At eleven thousand dollars per student per year, America spends more on education than any other country, but its results are considered “average” by the Organization for Economic Co-operation and Development (OECD).

    Notice also that the first clause counts spending and the second characterizes the results. I don’t know yet how the results are quantified, but I do know in your sentence “average” sounded like a measure of spending, not quality. The sentence above fixes that and gets the period outside the parenthesis, where it belongs.
    That’s the second time you said “considered average.” The first time might have been opinion, but the second time, with numbers, they measured average (no longer considered).

    Our scores “can be compared” to any country’s scores, Joe. You mean they are “comparable” to Polands, which means similar to.

    Poland is not a “who.”

    P2. This paragraph I hope to be able to concentrate on argument instead of mechanics.

    While the eight hundred billion is a big, impressive number, it’s completely meaningless in a comparison with Japan and South Korea; only the spending per student means anything. Still, you could use that big number to prove something: it’s eight times the amount of money it would cost to provide health insurance for every uninsured American, for example. Or it’s eight times the annual cost of the Iraq war at its peak. Something like that. Or, just to be snarky: “It’s hard to believe we can’t do better than ‘average’ for 800 billion dollars a year!”

    Pay careful attention to your sentences, Joe. There are two motivations in “Japan has succeeded in motivating their students to learn and teach them effective study habits as well as keeping students motivation high.” The sentence could more effectively be phrased: “Japan motivates it students and teaches them better study habits for 25% less money than we do.”

    P3. Please eliminate all unnecessary if/then constructions, Joe. Instead of “If a school exists in a low-income, impoverished neighborhood” (obviously, many do); just say “Schools in low-income neighborhoods receive less funding.”

    What does “only the national average” mean?

    Your argument would be much easier to follow if you told is the conclusion first, Joe: spending does not correlate with test score results. Then we’ll know what to concentrate on when we read the state scores. Otherwise, we sort of zone out, not knowing why it’s important.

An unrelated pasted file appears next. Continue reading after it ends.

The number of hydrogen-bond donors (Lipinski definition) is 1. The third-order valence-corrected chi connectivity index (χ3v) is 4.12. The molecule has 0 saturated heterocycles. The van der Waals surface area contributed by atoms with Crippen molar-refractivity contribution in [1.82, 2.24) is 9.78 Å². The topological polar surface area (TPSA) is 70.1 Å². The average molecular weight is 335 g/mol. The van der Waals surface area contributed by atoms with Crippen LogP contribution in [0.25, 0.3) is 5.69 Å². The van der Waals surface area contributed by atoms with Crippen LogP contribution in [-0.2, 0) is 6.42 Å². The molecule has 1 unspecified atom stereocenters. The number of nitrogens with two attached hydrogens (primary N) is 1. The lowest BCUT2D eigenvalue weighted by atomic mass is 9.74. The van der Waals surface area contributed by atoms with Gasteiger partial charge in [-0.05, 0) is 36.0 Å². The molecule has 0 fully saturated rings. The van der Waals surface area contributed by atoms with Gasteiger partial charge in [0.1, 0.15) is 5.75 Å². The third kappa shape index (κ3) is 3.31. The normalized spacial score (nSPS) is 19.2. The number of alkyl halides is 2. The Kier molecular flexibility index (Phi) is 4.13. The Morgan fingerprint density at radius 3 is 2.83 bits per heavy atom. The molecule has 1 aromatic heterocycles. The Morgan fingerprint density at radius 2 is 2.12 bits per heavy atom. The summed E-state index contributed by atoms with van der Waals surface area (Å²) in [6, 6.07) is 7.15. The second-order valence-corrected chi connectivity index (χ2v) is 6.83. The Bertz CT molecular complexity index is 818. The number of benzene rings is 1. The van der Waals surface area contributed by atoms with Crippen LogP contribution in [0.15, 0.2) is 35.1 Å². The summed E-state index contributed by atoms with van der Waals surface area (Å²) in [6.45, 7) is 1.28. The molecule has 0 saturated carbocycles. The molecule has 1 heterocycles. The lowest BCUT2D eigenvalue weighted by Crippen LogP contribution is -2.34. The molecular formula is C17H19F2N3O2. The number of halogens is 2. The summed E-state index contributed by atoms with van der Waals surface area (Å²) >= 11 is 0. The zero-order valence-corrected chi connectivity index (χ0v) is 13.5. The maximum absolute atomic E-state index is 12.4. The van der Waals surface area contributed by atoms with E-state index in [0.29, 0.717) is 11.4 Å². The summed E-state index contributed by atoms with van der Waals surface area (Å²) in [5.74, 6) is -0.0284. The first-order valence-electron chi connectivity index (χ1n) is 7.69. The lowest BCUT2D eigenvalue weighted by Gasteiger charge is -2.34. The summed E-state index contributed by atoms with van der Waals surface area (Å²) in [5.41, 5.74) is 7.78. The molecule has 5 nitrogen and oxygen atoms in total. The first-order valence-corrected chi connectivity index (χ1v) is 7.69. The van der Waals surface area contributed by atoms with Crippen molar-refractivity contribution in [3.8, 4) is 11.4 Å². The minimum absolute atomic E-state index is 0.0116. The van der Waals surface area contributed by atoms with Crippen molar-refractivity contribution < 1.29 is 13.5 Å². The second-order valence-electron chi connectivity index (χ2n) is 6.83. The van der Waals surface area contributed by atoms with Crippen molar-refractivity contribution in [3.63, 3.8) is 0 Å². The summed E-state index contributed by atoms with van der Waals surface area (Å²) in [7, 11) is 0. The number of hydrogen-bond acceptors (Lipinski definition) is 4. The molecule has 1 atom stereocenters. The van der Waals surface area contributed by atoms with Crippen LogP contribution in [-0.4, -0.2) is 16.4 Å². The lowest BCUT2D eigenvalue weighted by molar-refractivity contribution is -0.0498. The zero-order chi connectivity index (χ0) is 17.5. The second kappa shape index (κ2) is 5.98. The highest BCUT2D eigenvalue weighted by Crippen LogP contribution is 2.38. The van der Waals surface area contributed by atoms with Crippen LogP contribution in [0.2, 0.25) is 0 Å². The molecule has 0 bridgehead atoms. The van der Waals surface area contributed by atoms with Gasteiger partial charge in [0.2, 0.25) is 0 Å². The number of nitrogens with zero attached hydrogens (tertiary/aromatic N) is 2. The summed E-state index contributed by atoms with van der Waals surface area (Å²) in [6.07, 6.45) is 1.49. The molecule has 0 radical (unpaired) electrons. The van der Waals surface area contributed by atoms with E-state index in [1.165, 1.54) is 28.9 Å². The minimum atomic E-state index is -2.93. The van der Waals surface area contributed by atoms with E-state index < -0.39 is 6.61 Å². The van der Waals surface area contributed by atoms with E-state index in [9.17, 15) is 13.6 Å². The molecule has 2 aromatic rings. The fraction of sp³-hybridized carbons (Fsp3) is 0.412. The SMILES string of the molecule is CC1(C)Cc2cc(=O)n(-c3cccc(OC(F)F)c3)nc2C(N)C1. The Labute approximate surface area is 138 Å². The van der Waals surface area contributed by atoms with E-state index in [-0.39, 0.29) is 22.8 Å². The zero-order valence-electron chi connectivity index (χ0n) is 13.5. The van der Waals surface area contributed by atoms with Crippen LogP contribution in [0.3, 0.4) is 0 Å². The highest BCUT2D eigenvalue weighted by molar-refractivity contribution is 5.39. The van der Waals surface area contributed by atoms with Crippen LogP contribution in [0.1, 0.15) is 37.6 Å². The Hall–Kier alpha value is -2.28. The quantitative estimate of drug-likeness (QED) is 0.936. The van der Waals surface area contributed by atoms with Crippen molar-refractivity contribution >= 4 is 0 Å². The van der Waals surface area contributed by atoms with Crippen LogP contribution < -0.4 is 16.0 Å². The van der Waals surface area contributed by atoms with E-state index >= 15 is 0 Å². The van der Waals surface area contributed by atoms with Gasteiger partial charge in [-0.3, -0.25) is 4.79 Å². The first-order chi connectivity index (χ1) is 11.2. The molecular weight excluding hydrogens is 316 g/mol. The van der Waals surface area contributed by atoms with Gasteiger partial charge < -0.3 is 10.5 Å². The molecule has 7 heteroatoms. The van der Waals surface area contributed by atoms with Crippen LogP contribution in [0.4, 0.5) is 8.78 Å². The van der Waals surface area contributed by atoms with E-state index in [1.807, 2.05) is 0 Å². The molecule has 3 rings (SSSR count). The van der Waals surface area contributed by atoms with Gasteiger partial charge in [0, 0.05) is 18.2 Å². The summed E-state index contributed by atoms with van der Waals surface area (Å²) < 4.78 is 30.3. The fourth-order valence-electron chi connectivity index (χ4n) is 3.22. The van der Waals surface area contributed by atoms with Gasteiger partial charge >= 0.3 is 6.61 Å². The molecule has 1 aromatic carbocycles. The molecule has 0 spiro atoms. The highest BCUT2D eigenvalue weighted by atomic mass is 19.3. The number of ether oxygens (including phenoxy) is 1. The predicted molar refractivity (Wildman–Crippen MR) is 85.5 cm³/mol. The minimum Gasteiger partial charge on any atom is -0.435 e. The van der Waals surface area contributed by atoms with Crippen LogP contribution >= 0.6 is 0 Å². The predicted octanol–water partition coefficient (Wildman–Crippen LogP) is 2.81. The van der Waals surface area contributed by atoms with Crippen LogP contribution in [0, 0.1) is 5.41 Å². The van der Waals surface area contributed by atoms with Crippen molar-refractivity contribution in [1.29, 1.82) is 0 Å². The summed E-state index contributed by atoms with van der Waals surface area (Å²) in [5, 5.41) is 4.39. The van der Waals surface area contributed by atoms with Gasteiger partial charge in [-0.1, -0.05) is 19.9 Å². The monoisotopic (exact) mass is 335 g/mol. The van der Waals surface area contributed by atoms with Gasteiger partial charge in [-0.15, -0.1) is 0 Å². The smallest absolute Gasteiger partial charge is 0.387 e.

P4. So far, you’ve done a good job of disconnecting spending from results. Both as a country, and as a collection of states, we demonstrate that higher spending doesn’t improve quality. Now you’re about to prove conclusively that NCLB allocates resources to schools that don’t need them (since they’re already achieving the best scores). It doesn’t prove what you say, I think. You can’t have it both ways. You say it sends money to schools that are already rich. But you’ve unhinged the spending=results connection in your first argument, so you can’t re-hinge them now. You can prove, though, as I’ve suggested, that the extra money goes to schools already achieving well.

    Do you have evidence that under-performing teachers are not as well educated, Joe? You need it if you’re going to argue that we can improve teachers by giving them more education.

    What have you been defining, Joe? The answer is unclear. May I suggest that you revise to make it clear you want to define “effective education,” or something similar, in part by demonstrating that the US system doesn’t deliver it? Test scores may be a good way to measure education quality (or they may not be), but it certainly makes no sense to keep spending more money on education without any measurable results. So you could either argue that our system is “not effective education” because of its low scores relative to the planet, or because of its much higher spending without results. Then, if you wanted to, you could offer a better example of what “effective education” would look like to you.

    I’d very much like to know what you find helpful about these notes, Joe. Grade Recorded. Thanks.